I read (e.g. in this vitamin B12 question) that it is important for a vegan to monitor some nutrient levels by taking blood tests periodically.

Excluding exceptional situations, how often a vegan should have those tests?

For example, what is the minimum number of times per year a vegan should seek a blood test to ensure they are obtaining correct nutrition?

I have heard that it is advised to see a doctor at least once a year to make sure everything is okay, even if I feel good. Is this accurate?

  • Can you include a link to where you read this? (Not mandatory, just may be useful as background)
    – Erica
    Feb 6, 2017 at 15:27
  • @Erica I added one. There is another question about vitamin B12 that talks about it too (bloodwork).
    – Niitaku
    Feb 6, 2017 at 15:40

3 Answers 3


I agree with GabrielF in that there is no reason to needlessly complicate veganism.

When you start a new diet, it is definitely good idea to monitor the changes this may induce in your body and so if you just became vegan, I would say a blood test after few months and then one after a year since becoming vegan (for example because of the B12 and other fat-stored nutrients whose deficiency takes a longer time to kick in) is a good idea, but if you are vegan for quite some time, yearly blood tests are not that much useful. This may be less true for elderly people, due to the absorption of some nutrients decreasing with age.

If you are really worried about veganism related deficiencies, I find blood donation to be a great way of helping others while checking whether everything is okay with your body - at least in the countries where CBC (complete blood count) is part of the donation process.

  • Blood banks take anemia and coagulation tests before blood donations, and will blacklist candidates that fail. It's better to order a blood panel at a clinic.
    – Ramon Melo
    Feb 6, 2017 at 22:59

Don't take this as a medical advice, I'm not a doctor. But personally, I don't like the idea of problematizing the vegan diet that much. Either you go all the way and say that everyone should take a blood test once a year, or you just drop the paranoia altogether and take your blood tests when you actually need them. I'm for the latter one.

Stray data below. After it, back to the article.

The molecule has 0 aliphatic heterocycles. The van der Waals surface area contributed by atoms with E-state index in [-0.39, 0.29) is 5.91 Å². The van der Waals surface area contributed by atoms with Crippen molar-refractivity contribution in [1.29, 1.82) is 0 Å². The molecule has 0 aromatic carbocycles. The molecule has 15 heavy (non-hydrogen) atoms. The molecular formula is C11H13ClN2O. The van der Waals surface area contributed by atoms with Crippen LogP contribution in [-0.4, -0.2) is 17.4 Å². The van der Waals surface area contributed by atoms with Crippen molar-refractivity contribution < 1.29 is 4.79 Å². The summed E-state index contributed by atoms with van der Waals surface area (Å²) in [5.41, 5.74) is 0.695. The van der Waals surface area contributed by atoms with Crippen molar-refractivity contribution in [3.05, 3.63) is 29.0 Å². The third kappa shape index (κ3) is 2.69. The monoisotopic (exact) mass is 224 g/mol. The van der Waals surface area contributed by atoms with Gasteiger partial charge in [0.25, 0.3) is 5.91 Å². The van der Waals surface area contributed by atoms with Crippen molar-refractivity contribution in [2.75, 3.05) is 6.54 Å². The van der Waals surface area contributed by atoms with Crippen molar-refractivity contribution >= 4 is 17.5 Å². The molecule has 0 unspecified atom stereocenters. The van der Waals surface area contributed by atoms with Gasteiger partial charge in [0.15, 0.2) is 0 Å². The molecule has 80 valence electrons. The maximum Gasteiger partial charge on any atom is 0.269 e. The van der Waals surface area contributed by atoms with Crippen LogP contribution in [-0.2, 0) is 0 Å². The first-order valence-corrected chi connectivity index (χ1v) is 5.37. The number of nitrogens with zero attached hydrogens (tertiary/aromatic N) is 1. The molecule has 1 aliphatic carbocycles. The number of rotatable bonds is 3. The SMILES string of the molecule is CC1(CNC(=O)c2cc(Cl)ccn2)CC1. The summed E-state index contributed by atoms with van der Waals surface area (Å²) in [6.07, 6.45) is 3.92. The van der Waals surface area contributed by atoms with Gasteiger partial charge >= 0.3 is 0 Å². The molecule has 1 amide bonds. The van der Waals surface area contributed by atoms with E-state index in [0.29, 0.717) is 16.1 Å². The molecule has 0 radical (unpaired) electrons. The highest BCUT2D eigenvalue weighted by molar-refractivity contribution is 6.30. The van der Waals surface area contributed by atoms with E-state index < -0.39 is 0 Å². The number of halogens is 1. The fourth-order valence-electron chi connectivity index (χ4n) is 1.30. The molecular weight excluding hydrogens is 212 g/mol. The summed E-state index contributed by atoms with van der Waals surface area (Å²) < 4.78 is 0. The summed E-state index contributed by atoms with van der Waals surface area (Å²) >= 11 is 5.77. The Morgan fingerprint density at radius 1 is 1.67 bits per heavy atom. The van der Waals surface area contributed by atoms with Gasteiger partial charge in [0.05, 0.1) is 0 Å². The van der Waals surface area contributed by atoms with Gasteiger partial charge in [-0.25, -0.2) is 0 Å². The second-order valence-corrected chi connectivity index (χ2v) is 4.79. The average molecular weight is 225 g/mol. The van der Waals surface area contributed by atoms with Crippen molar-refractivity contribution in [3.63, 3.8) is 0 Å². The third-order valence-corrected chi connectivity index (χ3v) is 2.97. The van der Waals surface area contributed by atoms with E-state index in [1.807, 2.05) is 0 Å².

So, my opinion is: follow a good diet to be healthy (and that doesn't apply exclusively to vegans, of course), take the supplements your diet needs (for vegans, it seems to be just B12, and maybe vitamin D + iodine, depending on where you live - have a doctor and/or nutritionist help you with that), and you're done. If you want to be extra careful, have a full medical check up every now and then, after all, it's not just your diet that might kill you. But once a year seems too much for me, at least at my age (28).

  • 1
    Agree! Too many vegetarian/vegan questions and concerns start with an assumption that there is no risk of nutrient deficiency in diets that include meat and dairy.
    – Ed W
    Feb 7, 2017 at 2:19

It depends on the type of blood test, on one's health problems, and on one's diet and supplementation. Each test should be carried as frequent as it is needed.

Nonetheless, complete blood count (CBC) and Comprehensive metabolic panel (CMP) should be carried out yearly by everyone.

If preliminary blood tests come out bad, one may carry the blood test more frequently afterwards, to check whether diet/lifestyle changes have improved the parameters.

Other blood tests, specific for potential health problems in vegans, may be performed more rarely (or more frequently), depending on multiple factors, as listed below.

  • previous results from the same test were on the desired interval, at the edge, or outside of the interval
  • how well and often you supplement for a particular (potential) vegan diet deficiency e.g. B12, folate, vitamin D, DHA
  • particulars of a diet e.g. high in plants containing oxalates (e.g. kidney or urine tests)
  • after a drastic change in dietary preferences
  • male or female (or female wanting to become pregnant): e.g. iron, folate
  • known genetic or lifestyle liabilities (such as low exercise): e.g. blood lipids

Follow my answer to a related question for more details on each common blood test for vegans. It follows that the tests should be taken at least once, to have a good sense of one's health parameters, and decide afterwards (with a specialist preferably) when to retake them.

Disclaimer: not medical advice.

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